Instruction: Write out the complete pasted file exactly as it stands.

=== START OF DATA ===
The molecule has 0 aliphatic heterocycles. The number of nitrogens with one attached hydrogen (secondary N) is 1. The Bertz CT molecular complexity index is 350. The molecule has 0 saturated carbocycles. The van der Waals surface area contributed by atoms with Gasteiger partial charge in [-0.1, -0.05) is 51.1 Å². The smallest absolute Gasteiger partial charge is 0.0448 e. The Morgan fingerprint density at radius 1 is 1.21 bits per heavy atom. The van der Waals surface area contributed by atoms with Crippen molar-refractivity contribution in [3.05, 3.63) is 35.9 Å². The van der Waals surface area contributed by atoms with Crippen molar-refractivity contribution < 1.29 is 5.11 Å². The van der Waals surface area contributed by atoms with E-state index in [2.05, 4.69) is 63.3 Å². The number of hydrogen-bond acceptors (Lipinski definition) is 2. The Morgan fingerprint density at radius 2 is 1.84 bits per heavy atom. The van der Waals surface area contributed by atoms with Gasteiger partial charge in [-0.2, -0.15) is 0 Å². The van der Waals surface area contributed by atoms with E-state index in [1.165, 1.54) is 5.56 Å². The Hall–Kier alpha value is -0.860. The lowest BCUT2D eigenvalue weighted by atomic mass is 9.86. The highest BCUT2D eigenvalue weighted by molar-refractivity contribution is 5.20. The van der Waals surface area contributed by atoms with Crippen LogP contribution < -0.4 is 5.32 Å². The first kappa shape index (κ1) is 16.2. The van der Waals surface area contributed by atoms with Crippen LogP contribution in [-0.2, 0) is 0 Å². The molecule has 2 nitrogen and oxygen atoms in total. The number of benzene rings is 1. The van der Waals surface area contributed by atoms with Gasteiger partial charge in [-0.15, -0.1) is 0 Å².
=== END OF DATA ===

The molecule has 0 aliphatic heterocycles. The number of nitrogens with one attached hydrogen (secondary N) is 1. The Bertz CT molecular complexity index is 350. The molecule has 0 saturated carbocycles. The van der Waals surface area contributed by atoms with Gasteiger partial charge in [-0.1, -0.05) is 51.1 Å². The smallest absolute Gasteiger partial charge is 0.0448 e. The Morgan fingerprint density at radius 1 is 1.21 bits per heavy atom. The van der Waals surface area contributed by atoms with Crippen molar-refractivity contribution in [3.05, 3.63) is 35.9 Å². The van der Waals surface area contributed by atoms with Crippen molar-refractivity contribution < 1.29 is 5.11 Å². The van der Waals surface area contributed by atoms with E-state index in [2.05, 4.69) is 63.3 Å². The number of hydrogen-bond acceptors (Lipinski definition) is 2. The Morgan fingerprint density at radius 2 is 1.84 bits per heavy atom. The van der Waals surface area contributed by atoms with Gasteiger partial charge in [-0.2, -0.15) is 0 Å². The van der Waals surface area contributed by atoms with E-state index in [1.165, 1.54) is 5.56 Å². The Hall–Kier alpha value is -0.860. The lowest BCUT2D eigenvalue weighted by atomic mass is 9.86. The highest BCUT2D eigenvalue weighted by molar-refractivity contribution is 5.20. The van der Waals surface area contributed by atoms with Crippen LogP contribution < -0.4 is 5.32 Å². The first kappa shape index (κ1) is 16.2. The van der Waals surface area contributed by atoms with Crippen LogP contribution in [-0.2, 0) is 0 Å². The molecule has 2 nitrogen and oxygen atoms in total. The number of benzene rings is 1. The van der Waals surface area contributed by atoms with Gasteiger partial charge in [-0.15, -0.1) is 0 Å².